Thursday 25 July 2013: perfect digging conditions
On site: Keith Fitzpatrick-Matthews, Ashley Tierney, Amy Brown, David Croft, Frances Bourne, Isobel Simmons, Frankie Saxton, Ivor Davies, Kit Carstairs, Mick James, Molly Barron, Muriel James, Priscilla Simmons, Sid Dring, Tony Driscoll
Weather: overcast following overnight rain, slight breeze
Today, the conditions on site are perfect for excavation, following heavy rain overnight (it was so heavy that it woke me up at 5.00 am). The colour differences are very visible, although I suspect that they will vanish as the breeze dries everything out. There is only a 10-11% chance of rain today, so we’ll be very unlucky if we get rained on.
We have slightly fewer people than yesterday, so no-one is digging the inner ditch: we can re-start that at any time. Ashley is in charge today, as I need to disappear after morning tea break to record some skeletons that have turned up during drainage work at a local church and will be doing the council’s corporate induction tour for new starters this afternoon.
I made a mental calculation last night: to empty the outer ditch, we need to remove some 4 cm of deposit from it each day. This is easily achievable, as according to Mick, about 3 cm of (292) were removed yesterday during what appeared to be a day of slow progress. I think that they have already removed today’s target and it’s not even morning tea break.
I left site around 11.15, so what follows is based on notes made by Ashley (thank you, Ashley!).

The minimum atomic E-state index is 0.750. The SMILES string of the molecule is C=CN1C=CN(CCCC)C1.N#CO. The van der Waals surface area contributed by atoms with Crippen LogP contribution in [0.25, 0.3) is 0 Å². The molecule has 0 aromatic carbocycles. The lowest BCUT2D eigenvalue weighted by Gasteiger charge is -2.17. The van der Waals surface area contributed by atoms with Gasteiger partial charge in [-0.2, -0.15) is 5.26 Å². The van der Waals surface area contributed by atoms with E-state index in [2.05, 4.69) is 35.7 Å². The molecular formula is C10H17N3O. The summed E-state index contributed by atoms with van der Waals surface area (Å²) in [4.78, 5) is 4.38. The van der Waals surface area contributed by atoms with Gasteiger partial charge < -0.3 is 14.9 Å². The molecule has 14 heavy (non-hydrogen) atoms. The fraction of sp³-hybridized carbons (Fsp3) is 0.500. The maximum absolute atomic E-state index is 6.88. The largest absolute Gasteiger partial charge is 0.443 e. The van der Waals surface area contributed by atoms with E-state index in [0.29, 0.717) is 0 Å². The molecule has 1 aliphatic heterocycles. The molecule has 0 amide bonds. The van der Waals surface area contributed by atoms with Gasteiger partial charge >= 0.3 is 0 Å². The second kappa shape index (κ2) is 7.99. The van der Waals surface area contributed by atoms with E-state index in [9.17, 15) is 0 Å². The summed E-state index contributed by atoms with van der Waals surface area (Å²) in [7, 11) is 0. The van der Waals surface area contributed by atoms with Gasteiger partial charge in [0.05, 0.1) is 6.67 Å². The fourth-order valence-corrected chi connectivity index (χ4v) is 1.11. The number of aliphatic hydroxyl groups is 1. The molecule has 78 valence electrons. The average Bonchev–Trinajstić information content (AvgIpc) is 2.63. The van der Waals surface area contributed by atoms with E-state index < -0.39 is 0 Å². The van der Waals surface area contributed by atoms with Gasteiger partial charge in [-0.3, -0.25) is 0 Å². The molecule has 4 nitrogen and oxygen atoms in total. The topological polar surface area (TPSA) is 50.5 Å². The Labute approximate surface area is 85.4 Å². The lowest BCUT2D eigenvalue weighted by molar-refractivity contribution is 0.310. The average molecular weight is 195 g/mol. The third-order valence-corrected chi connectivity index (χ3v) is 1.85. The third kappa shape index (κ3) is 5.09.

Not a lot has changed since yesterday, but progress has been made overall.
The outer ditch is starting to take shape with another few centimetres taken off. The finds have been predominantly Roman (and Late Iron Age) so far, with a small piece of Neolithic ceramic found. Pea grit was coming up at the interface between (292) and (291) beneath it, which suggests that the interface between the two deposits has been impermeable to worms at some point in the formation of the site.
The section Kit was digging in the burnt area turned up plenty of finds including animal bone, debitage, ceramics and a lot of carbonised wood. It appears to have been the site of some in situ burning during the use of the henge.
The L-shaped section across the henge wasn’t very productive of finds today. However, the finds that were coming up included animal bone, snail shell and lithics. The top soil (199) in the southern spur is close to complete removal and the team there is close to reaching the next context. The group in the eastern spur is also close to reaching the next context.
Frankie has been working hard to finish off the plan of north side of the site. Someone will need to finish off the eastern corner tomorrow, where the baulk isn’t straight. Whilst planning, Frankie also found a couple of sherds of shell-tempered pottery of a tye that we found in 2011 in colluvium (35) to the north-west of the henge.
In total today, 250 finds were recorded by the finds team, which is impressive, so much so that we were running out of finds bags.
We finished at around 3.45 as the finds team worked efficiently and there wasn’t so much of a backlog of finds as yesterday.
(Back to my own comments)
Things are going very well on site and the team has settled into a rhythm and pattern of work that is very encouraging and that I hope helps maintain good morale on site. I’m very impressed by the team work this year and by the way in which capable supervisors are emerging from amongst the community Group’s members.